Rookie Corner – 208

A Puzzle by Raven

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The puzzle is available by clicking on the above grid.

This is Raven’s second puzzle in Rookie Corner. As usual, the setter will be delighted to receive feedback from you, the solvers. I do ask that you remember that for most setters this is a new experience, so please only offer constructive criticism.

A review by Prolixic follows.

Welcome back to Raven.  I think that this was not a tough as his first crossword.  There was a lot of attention to the wordplay in the crossword and some good misdirection.  However, as with his first crossword, the use of abbreviations needs attention.  In particular, setters should only use abbreviations that are recognised by one of the major dictionaries.  There were some stretched definitions as well in a couple of places where, in an effort to maintain the surface reading of the clue, the accuracy of the definition was sacrificed.

The grid has a number of entries with fewer than half of the letters cross-checked.  As these clues also did not have the initial letter checked, this adds a level of complexity.

In terms of the commentometer, today’s scores on the doors are (5/24) or 20.8%

Across

1 Immediately happy ending, American, tacked onto Doctor Who? (9)
ANONYMOUS – A four letter word meaning immediately followed by the last letter (ending) of happy, a two letter abbreviation for a doctor the abbreviation for United States (American).  Even with the question mark, the definition is a bit of a stretch.

8 Prepared for war in bad dream, with some overwhelming fear (5,3,5)
ARMED AND READY – An anagram (bad) of DREAM followed by a three letter word for some around (overwhelming) a five letter word for fear.

11 Writer with lie about being related to Johnson? (6)
PENILE – A three letter word for an instrument used for writing followed by an anagram (about) of LIE.  The definition is a slang expression for the male reproductive organ not related to any individual.

12 Criticise doctor’s regressive examination for cancer (8)
BLASTOMA – A five letter word meaning to criticise followed by a two letter abbreviation for a doctor reversed (regressive) and the abbreviation for advanced as in A-Level (examination).  A couple of points on this clue.  The abbreviation for doctor has already been used in a 1a so a different abbreviation should ideally has been used.  Also to clue the A for examination is misleading as the A is short for Advanced and not examination.  A on its own is not an examination.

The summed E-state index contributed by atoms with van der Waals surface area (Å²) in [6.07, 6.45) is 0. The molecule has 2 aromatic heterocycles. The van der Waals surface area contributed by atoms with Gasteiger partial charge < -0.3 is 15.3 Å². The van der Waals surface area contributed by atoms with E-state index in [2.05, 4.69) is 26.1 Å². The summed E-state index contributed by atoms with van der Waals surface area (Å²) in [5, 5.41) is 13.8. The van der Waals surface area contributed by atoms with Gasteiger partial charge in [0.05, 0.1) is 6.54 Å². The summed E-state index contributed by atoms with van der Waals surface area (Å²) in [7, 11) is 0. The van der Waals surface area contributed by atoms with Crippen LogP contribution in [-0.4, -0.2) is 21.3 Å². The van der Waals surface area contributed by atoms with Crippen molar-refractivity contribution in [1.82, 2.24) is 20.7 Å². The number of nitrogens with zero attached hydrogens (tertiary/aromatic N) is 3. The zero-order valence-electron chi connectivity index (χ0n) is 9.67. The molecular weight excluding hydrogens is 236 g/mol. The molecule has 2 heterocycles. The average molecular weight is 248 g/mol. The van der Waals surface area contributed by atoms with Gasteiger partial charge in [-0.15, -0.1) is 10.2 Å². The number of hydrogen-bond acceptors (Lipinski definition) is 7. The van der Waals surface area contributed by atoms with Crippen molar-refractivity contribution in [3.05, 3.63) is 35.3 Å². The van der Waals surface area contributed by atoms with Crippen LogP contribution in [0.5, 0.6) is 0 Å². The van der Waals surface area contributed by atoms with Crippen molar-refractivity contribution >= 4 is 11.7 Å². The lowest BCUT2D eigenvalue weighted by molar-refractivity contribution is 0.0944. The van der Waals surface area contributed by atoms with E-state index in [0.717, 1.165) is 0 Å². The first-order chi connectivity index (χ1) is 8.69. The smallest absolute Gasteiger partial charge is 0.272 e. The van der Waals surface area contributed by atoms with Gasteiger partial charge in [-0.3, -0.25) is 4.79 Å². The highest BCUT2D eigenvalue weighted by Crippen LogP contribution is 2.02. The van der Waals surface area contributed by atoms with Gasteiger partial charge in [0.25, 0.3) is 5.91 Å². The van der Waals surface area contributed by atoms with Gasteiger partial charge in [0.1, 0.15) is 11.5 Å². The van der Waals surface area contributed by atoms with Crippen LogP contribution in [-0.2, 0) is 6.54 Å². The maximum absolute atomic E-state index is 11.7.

14 Record for sleepers perhaps – not one bed empty (10)
TRANSCRIBE – Remove the I (not one) from a word for a type of transport of which sleepers are an example, follow this with a four letter word for a child’s bed and an abbreviation for empty.  E for empty is not a recognised definition in the dictionaries for Empty.  As mentioned in his first crossword, setters should use only abbreviations recognised by one of the main dictionaries.  Also the structure of the clue with definition for wordplay does not work.  It should be wordplay for definition.

15 Stable future homeowner spoke of? (4)
BYRE – A homophone (spoke of) of buyer (future homeowner).  Perhaps spoken of would be better grammatically.

17 Deli working is shiftless (4)
IDLE – An anagram (working) of DELI.

18 Scrambler maybe given short time to salvage energy lost (10)
MOTORCYCLE – A two letter word for a short period of time followed by the TO from the clue and a word meaning to salvage or reuse without an E (energy lost).

20 Striving for equality, give weight to animal disability (8)
HANDICAP – Double definition, the first used in racing terms to describe equalising the weight of horses and the second (closely related) a disability.

21 Heavyweight completes trek primarily deficient in salt (6)
ALKALI – A four letter word for a trek with the first first letter removed (primarily deficient) followed by the name of a world champion heavyweight boxer.  I suspect that whilst salts may have the chemical ph property of the solution, this does not make the solution salts.

23 Lenient ethics irritated philosopher (13)
LIECHTENSTEIN – An anagram (irritated)  OF LENIENT ETHICS.  In terms of definitions, there is no well known philosopher of this name.

24 Ancient German rye bread fermented (9)
GREYBEARD – The abbreviation for German followed by an anagram (fermented) of RYE BREAD.

Down

2 Unnecessary hassle on Saturdays (8)